Eight organizations receive funds to fight hunger, provide job training and promote sustainability
ALBUQUERQUE, NM, March 8, 2014 – The Walmart Foundation’s New Mexico State Giving Program has awarded $353,100 to eight organizations located across the state. Grants have been made to Heart Gallery of New Mexico, New Mexico Appleseed, New Mexico AIDS Services, St. Martins Hospitality Center, University of New Mexico Foundation, La Familia Medical Center, New Mexico Recycling Coalition and Navajo Technical University.
New Mexico Governor Susana Martinez praised these generous awards, saying, “I’m proud of our private sector community partners like the Walmart Foundation’s New Mexico State Giving Program. When groups like these work together with other groups and organizations, it helps our families and communities succeed and thrive.”
The Walmart Foundation’s New Mexico State Giving Program awards grants to local organizations that address the needs for the communities they serve and make a significant social impact.
is proud to support these organizations in their efforts to help
address critical needs throughout New Mexico,” said Pedro Andrade,
regional director of operations for Walmart. “Together we can make
a positive difference in the communities we serve.”
The following nonprofits received grants to fund vital local programs that have proven to help those in New Mexico with health and wellness, nutrition, food and education:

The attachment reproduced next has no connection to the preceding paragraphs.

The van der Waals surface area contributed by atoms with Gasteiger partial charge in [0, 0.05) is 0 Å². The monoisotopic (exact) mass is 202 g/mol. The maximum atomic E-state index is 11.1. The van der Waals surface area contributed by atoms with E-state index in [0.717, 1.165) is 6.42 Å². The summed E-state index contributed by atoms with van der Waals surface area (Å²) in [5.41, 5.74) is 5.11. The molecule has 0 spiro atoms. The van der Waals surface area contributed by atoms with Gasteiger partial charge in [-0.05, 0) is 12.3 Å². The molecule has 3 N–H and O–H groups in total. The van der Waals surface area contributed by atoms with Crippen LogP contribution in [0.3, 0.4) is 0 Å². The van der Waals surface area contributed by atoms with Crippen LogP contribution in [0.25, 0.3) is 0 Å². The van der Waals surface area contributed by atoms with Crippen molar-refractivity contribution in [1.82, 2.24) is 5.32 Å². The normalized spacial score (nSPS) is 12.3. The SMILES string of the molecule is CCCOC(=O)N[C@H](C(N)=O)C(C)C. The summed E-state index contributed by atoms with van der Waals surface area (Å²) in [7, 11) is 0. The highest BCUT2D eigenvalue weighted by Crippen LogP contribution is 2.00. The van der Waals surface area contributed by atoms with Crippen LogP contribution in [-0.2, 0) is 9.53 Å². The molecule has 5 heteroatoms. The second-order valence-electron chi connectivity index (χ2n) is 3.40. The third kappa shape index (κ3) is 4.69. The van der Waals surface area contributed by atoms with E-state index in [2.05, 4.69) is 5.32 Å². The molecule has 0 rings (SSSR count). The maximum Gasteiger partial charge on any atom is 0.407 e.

Heart Gallery of New Mexico was awarded a grant of $50,000. Working alongside the state’s Children, Youth and Families Department as a nonprofit partner, the Heart Gallery of New Mexico encourages adoption through foster care. The children in the program typically are considered “hard to place” due to their ages or because they are part of a sibling group. Formed in New Mexico in 2001, the Heart Gallery has expanded to 42 states where similar events are held in an effort to help these deserving children find their “forever homes.”
New Mexico Appleseed received $25,000 for its Full Stomachs –Full Minds program. The organization will use the funding to build the infrastructure in communities throughout the state and on the Navajo nation (all three states) to get USDA federal meals to children. This includes breakfast, afterschool meals, summer food and free meals for all children at high-poverty schools.
“This was such an unexpected and amazing check,” said Jennifer Ramo, executive director for New Mexico Appleseed. “This year alone our work will impact tens of thousands of children and this grant from Walmart really helps us in that endeavor.”
New Mexico AIDS Services received a $30,000 grant which will be used to support its Necessities of Life Program (NOLP). The NOLP provides its clients with the life sustaining nutrition necessary to lead a healthy and productive life. New Mexico Aids Services strives to enhance the quality of life of those living with HIV and AIDS, and the NOLP is vital to that mission.
“As the only food pantry in the state of New Mexico that is devoted solely to serving individuals living with HIV/AIDS, we reach more than 350 men, women, and children living with HIV/AIDS every week,” said Beth Rubins, director of grants and support. “This assistance comes in the form of food supplied by the NOLP food pantry and nutritional supplements. The grant from Walmart will be used to support this effort.”
Martin’s Hospitality received a grant of $33,100. The
organization will use the money to support its job development
program which provides employment training, placement and retention
services to Albuquerque’s homeless and near-homeless population.